A Lebanese security official, speaking on condition of anonymity because of the sensitivity of the matter, said that Mr. al-Tawil was a commander in Hezbollah’s Radwan unit, which Israel says aims to infiltrate its northern border. The official said that Mr. al-Tawil had been killed in an Israeli strike in Khirbet Selm, a village in southern Lebanon that is about nine miles from the Israeli border.


The Israeli military did not directly comment on the attack. In a statement, it said that an Israeli fighter jet had carried out “a series of strikes,” hitting a Hezbollah military site, without giving further details.


Mr. al-Tawil’s role in Hezbollah was not immediately clear. But in an apparent effort to signal his seniority, Al Manar, a Hezbollah-owned Lebanese broadcaster, posted images of him alongside various high-ranking Hezbollah officials including the group’s leader, Hassan Nasrallah, as well as with Qassim Suleimani, the Iranian general who was killed in a U.S. drone strike in 2020.


A day earlier, the Israeli military said that it had killed at least seven members of Hezbollah in strikes aimed at destroying the Radwan unit and that it was ready to attack more of Hezbollah’s positions. The Israeli military’s chief of staff, Lt. Gen. Herzl Halevi, said that its forces were determined to keep pressure on Hezbollah and that if those efforts fell short, Israel was ready to fight “another war.”


“We will create a completely different reality, or we will get to another war,” he said on Sunday.


Hezbollah attacks damaged an Israeli military base on Saturday, one of the group’s biggest assaults against Israel in months of back-and-forth strikes across the border. The powerful Lebanese militia has pledged support for Hamas, and in recent days, it has stepped up assaults on Israel in response to the killing last week of Saleh al-Arouri a senior Hamas leader, outside of Beirut.


The rocket fire on the base, the Northern Air Control Unit on Mount Meron, left it with significant damage, according to accounts in the Israeli news media, but the facility is still operating “and has been reinforced with additional systems,” Rear Adm. Daniel Hagari, the Israeli military’s chief spokesman, said on Sunday.


The clashes have added to concerns that the Israel-Hamas war could grow into a wider regional conflict, and have forced tens of thousands of people on each side of the Israel-Lebanon border to evacuate their communities. In solidarity with Hamas, the Iran-backed Houthi militia in Yemen has attacked ships in the Red Sea and launched missiles at Israel. The United States has struck targets in Iraq, while Israel is presumed to have carried out targeted assassinations in Syria and Lebanon.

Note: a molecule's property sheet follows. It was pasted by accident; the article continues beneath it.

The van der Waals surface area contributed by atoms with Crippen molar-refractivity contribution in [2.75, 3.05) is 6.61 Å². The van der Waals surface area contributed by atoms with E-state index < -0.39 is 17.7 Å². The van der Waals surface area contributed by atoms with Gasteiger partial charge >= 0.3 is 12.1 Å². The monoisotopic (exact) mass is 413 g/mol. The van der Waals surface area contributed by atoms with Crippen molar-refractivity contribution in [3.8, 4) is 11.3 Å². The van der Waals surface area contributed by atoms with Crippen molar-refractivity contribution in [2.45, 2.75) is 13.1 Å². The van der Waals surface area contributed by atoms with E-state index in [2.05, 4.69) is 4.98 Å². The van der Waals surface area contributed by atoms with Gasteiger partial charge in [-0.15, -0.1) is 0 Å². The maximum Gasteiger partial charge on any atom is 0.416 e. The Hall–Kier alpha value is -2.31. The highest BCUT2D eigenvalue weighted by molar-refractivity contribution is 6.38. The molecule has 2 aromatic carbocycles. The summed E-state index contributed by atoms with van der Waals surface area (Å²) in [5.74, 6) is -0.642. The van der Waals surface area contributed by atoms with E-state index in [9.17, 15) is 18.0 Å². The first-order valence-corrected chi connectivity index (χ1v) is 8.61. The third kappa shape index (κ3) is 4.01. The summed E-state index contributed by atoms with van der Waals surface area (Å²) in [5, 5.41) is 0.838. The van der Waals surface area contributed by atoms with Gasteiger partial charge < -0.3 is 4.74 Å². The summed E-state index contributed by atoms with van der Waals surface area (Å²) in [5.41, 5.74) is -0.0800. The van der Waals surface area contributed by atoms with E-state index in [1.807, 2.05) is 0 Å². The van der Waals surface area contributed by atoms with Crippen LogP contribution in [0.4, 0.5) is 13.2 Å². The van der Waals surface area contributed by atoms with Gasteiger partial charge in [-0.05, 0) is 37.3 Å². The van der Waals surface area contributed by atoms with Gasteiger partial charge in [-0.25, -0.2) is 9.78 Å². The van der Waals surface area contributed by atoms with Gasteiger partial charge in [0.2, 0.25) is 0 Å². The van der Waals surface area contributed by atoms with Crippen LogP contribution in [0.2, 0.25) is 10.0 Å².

Israeli leaders have repeatedly declared in recent weeks that there are only two options for restoring calm in the conflict with Hezbollah: a diplomatic solution that would move the Radwan forces farther from the border, north of the Litani River; or, failing that, a major Israeli military offensive aimed at achieving the same goal.


Calm, they say, is a prerequisite for about 80,000 Israelis who have been evacuated from the area to be able to return to their homes. A similar number of Lebanese have fled their homes on the other side of the border.


“Hezbollah is dragging Lebanon into a totally unnecessary war,” Eylon Levy, an Israeli government spokesman, told reporters on Monday.


“We are now at a fork in the road,” he added. “Either Hezbollah backs off, hopefully as part of a diplomatic solution, or we will push it away.”


The Biden administration has been calling for an agreement that would move Hezbollah forces away from the border, but with little apparent progress. Although Israeli officials have said that time for a diplomatic deal is running out, analysts say that Israel is wary of significantly expanding the conflict with Hezbollah while the military is still engaged in intensive fighting in Gaza.



9) A crucial hospital in central Gaza empties out as Israeli forces move closer.

By Hiba Yazbek and Ameera Harouda, Jan. 8, 2024


People lying on cots, standing and sitting in a crowded hospital area.

A crowded room in Al-Aqsa Hospital last week, filled with the wounded as well as displaced people seeking shelter. Credit...Mohammed Al-Masri/Reuters

The area around the last functioning hospital in central Gaza has come under heavy fire in recent days as Israeli forces have moved closer, forcing hundreds of patients and most of the hospital’s medical staff to flee, according to staff members, health officials and the United Nations’ World Health Organization.


The W.H.O.’s director general, Tedros Adhanom Ghebreyesus, said on Sunday that his agency had received “troubling reports of increasing hostilities and ongoing evacuation orders” near the facility, Al-Aqsa Hospital in Deir al Balah. He said United Nations workers who visited the hospital had seen “sickening scenes of people of all ages being treated on blood-streaked floors and in chaotic corridors.”


The challenges facing Al-Aqsa grew on Monday with strikes in central Gaza that the Gazan health ministry said had killed dozens of people and injured scores more, all of whom would have been brought to the hospital. On Sunday, the ministry said that Israeli drones were “firing extensively” at the hospital, causing patients and staff to flee.


The Israeli military did not immediately comment on the reports. Israel has said that the militant group Hamas, which it aims to eliminate in Gaza, uses hospitals and other civilian facilities to hide fighters and weapons.


In a video of the W.H.O. visit on Sunday, Sean Casey, the agency’s emergency medical team coordinator, said, “There are patients coming in every few minutes,” adding: “It’s really a chaotic scene.” He said that the hospital was operating with 30 percent of the staff it had just a few days earlier and that hundreds of injured people were arriving for treatment every day.